The sea change in major league baseball this season actually began 50 years ago. Pitchers generally were accepted as an out when they came up to bat, and the owners decided they wanted to do something to make the game more interesting. So they introduced the designated hitter. That was a player who ordinarily would come to bat and not play the field.
Ralph Houk, known as the Major for his wartime service, may have hampered Blomberg’s career by not playing him regularly. But if Houk didn’t love him, the Jews of New York and vicinity most certainly did.
“I don’t think there were many bar mitzvahs in the New York area that I wasn’t invited to,” Boomer said.
He was also immortalized at the Stage Deli (no longer in business) with a sandwich named in his honor. Boomer had not been back to the famed deli for many years until one freezing, windy afternoon when he and author Dan Schlossberg (who wrote Blomberg’s biography, “Designated Hebrew”) were there to meet a friend for lunch.
The door to the restaurant flew open and two almost homeless-looking men came barging in. Diners expected them to be thrown out, but the manager rushed over, recognizing Blomberg, and threw his arms around him in greeting.
In 2023, he sat at a round table in a luxury suite, signing autographs for a line that stretched almost into the corridor and didn’t let up for close to three hours. Blomberg sat at one table and his close friend and former teammate, Mickey “Mick the Quick” Rivers, sat nearby, doing the same thing.
Blomberg was handed magazine covers, baseballs, photographs, Yankee jerseys, and a wide range of anything that could accept a signature. Blomberg, always the southern gentleman (he’s from the Atlanta area), took his time with each and every adult and child who queued up to meet him. So big was the crowd that Blomberg, in a show of Jewish hospitality, reserved a double suite with tables set up inside and an array of food and soft drinks for the virtual army of admirers.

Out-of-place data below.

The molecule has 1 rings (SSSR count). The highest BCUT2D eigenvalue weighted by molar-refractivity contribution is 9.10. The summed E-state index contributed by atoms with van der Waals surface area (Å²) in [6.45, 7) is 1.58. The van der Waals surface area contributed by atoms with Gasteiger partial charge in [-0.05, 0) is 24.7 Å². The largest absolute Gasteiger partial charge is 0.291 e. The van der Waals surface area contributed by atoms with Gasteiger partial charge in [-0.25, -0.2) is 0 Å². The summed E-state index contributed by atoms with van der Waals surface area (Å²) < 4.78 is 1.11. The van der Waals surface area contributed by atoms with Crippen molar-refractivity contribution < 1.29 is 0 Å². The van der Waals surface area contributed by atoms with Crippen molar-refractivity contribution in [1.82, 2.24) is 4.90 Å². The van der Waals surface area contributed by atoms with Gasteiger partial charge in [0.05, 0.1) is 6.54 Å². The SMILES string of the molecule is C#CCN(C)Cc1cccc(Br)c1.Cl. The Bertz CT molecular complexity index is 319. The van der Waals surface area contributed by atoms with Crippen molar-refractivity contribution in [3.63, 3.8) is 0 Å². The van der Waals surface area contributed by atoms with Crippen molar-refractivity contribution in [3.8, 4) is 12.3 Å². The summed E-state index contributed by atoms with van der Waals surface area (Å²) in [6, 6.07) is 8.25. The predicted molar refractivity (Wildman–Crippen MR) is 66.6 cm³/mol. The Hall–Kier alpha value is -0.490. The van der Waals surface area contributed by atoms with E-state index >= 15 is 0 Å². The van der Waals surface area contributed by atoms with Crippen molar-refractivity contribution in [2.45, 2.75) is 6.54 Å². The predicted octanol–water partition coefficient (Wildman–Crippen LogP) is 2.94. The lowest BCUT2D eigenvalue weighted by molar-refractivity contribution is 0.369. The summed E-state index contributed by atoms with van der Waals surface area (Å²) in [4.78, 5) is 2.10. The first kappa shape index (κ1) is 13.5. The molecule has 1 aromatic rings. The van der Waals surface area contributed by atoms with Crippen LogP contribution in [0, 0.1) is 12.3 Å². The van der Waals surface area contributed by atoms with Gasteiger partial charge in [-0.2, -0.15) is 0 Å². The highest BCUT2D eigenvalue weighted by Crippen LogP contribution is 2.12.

Although he was traded from the Yankees to other teams, Blomberg’s career was cut short by a series of injuries. Boomer had been with the Bronx Bombers from 1969 to 1976. He was inducted into the National Jewish Sports Hall of Fame in 2004. Atlanta honored him as well for “His outstanding achievements as an athlete and citizen for his charitable works in Atlanta and throughout the country.”
And as a favor to a friend, he appeared at a sports memorabilia fundraiser for the former New Milford Jewish Center.
With his playing days over, Blomberg became a baseball manager. In 2007, with the inaugural season of the Israeli Baseball League, he was named to helm the Bet Shemesh Blue Sox and guided the team to a league leading 29-12 record and an IBL championship.
The teams were required to have at least two Jewish players. Blomberg’s were both Orthodox. He was a bit taken aback when they requested a time out so they could davven mincha. Then he saw many in the crowd joining them by the food concession.
“It was the greatest rush of my life,” he said. “I was in the Holy Land, near King Solomon’s Tomb. I knew I was protected.”
But the team still lost the game. Boomer turned to the players and demanded: “So, what happened?”
Bob Nesoff of New Milford, a career journalist, worked for the Record and the Newark News, was the executive editor of New York Lifestyles Magazine, is the author of three books, and is at work on the fourth; he’s also an orthodox Yankee fan and a longtime friend of Ron Blomberg. He was president of the former New Milford Jewish Center.